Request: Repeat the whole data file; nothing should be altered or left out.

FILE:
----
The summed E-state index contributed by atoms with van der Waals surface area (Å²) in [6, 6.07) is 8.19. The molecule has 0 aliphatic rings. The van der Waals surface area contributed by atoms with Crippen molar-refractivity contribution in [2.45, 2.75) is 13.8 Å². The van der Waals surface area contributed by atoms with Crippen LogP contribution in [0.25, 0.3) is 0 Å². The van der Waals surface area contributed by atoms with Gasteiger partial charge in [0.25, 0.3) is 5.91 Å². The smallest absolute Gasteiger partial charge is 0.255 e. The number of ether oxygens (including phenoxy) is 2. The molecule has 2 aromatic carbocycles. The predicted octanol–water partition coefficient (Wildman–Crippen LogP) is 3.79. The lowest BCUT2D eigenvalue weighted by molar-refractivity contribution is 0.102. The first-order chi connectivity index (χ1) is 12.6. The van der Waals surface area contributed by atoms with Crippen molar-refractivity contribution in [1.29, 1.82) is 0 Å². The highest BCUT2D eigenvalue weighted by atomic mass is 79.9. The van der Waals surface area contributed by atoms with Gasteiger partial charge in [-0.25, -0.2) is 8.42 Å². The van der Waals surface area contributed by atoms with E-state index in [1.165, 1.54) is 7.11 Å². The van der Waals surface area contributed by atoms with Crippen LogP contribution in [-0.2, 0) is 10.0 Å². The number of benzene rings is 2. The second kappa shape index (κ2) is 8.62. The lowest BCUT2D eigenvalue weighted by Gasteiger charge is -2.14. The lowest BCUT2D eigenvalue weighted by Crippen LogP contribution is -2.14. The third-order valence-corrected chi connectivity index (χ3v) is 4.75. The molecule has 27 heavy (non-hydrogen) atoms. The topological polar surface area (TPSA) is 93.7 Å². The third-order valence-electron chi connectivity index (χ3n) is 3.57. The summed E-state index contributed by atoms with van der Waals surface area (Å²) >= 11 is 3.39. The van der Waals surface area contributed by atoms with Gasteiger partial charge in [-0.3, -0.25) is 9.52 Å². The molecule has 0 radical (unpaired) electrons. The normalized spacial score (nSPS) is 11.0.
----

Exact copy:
The summed E-state index contributed by atoms with van der Waals surface area (Å²) in [6, 6.07) is 8.19. The molecule has 0 aliphatic rings. The van der Waals surface area contributed by atoms with Crippen molar-refractivity contribution in [2.45, 2.75) is 13.8 Å². The van der Waals surface area contributed by atoms with Crippen LogP contribution in [0.25, 0.3) is 0 Å². The van der Waals surface area contributed by atoms with Gasteiger partial charge in [0.25, 0.3) is 5.91 Å². The smallest absolute Gasteiger partial charge is 0.255 e. The number of ether oxygens (including phenoxy) is 2. The molecule has 2 aromatic carbocycles. The predicted octanol–water partition coefficient (Wildman–Crippen LogP) is 3.79. The lowest BCUT2D eigenvalue weighted by molar-refractivity contribution is 0.102. The first-order chi connectivity index (χ1) is 12.6. The van der Waals surface area contributed by atoms with Crippen molar-refractivity contribution in [1.29, 1.82) is 0 Å². The highest BCUT2D eigenvalue weighted by atomic mass is 79.9. The van der Waals surface area contributed by atoms with Gasteiger partial charge in [-0.25, -0.2) is 8.42 Å². The van der Waals surface area contributed by atoms with E-state index in [1.165, 1.54) is 7.11 Å². The van der Waals surface area contributed by atoms with Crippen LogP contribution in [-0.2, 0) is 10.0 Å². The number of benzene rings is 2. The second kappa shape index (κ2) is 8.62. The lowest BCUT2D eigenvalue weighted by Gasteiger charge is -2.14. The lowest BCUT2D eigenvalue weighted by Crippen LogP contribution is -2.14. The third-order valence-corrected chi connectivity index (χ3v) is 4.75. The molecule has 27 heavy (non-hydrogen) atoms. The topological polar surface area (TPSA) is 93.7 Å². The third-order valence-electron chi connectivity index (χ3n) is 3.57. The summed E-state index contributed by atoms with van der Waals surface area (Å²) >= 11 is 3.39. The van der Waals surface area contributed by atoms with Gasteiger partial charge in [-0.3, -0.25) is 9.52 Å². The molecule has 0 radical (unpaired) electrons. The normalized spacial score (nSPS) is 11.0.